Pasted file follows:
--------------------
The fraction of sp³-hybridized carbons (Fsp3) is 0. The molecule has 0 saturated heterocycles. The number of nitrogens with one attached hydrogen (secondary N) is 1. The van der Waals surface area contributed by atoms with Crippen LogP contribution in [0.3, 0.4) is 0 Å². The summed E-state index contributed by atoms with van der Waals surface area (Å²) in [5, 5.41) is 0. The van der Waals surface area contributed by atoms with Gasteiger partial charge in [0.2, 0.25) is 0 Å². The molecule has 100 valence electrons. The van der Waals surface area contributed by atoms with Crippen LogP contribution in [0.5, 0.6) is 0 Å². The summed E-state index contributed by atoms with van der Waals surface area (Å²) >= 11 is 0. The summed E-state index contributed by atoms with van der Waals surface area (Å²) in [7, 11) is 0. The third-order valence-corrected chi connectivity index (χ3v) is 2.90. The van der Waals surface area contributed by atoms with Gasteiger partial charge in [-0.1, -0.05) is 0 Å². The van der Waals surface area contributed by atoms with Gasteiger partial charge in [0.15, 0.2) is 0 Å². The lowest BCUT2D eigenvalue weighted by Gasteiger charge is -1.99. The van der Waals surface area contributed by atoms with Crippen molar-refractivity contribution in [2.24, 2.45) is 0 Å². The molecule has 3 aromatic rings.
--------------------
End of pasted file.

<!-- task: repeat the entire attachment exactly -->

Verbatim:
The fraction of sp³-hybridized carbons (Fsp3) is 0. The molecule has 0 saturated heterocycles. The number of nitrogens with one attached hydrogen (secondary N) is 1. The van der Waals surface area contributed by atoms with Crippen LogP contribution in [0.3, 0.4) is 0 Å². The summed E-state index contributed by atoms with van der Waals surface area (Å²) in [5, 5.41) is 0. The van der Waals surface area contributed by atoms with Gasteiger partial charge in [0.2, 0.25) is 0 Å². The molecule has 100 valence electrons. The van der Waals surface area contributed by atoms with Crippen LogP contribution in [0.5, 0.6) is 0 Å². The summed E-state index contributed by atoms with van der Waals surface area (Å²) >= 11 is 0. The summed E-state index contributed by atoms with van der Waals surface area (Å²) in [7, 11) is 0. The third-order valence-corrected chi connectivity index (χ3v) is 2.90. The van der Waals surface area contributed by atoms with Gasteiger partial charge in [-0.1, -0.05) is 0 Å². The van der Waals surface area contributed by atoms with Gasteiger partial charge in [0.15, 0.2) is 0 Å². The lowest BCUT2D eigenvalue weighted by Gasteiger charge is -1.99. The van der Waals surface area contributed by atoms with Crippen molar-refractivity contribution in [2.24, 2.45) is 0 Å². The molecule has 3 aromatic rings.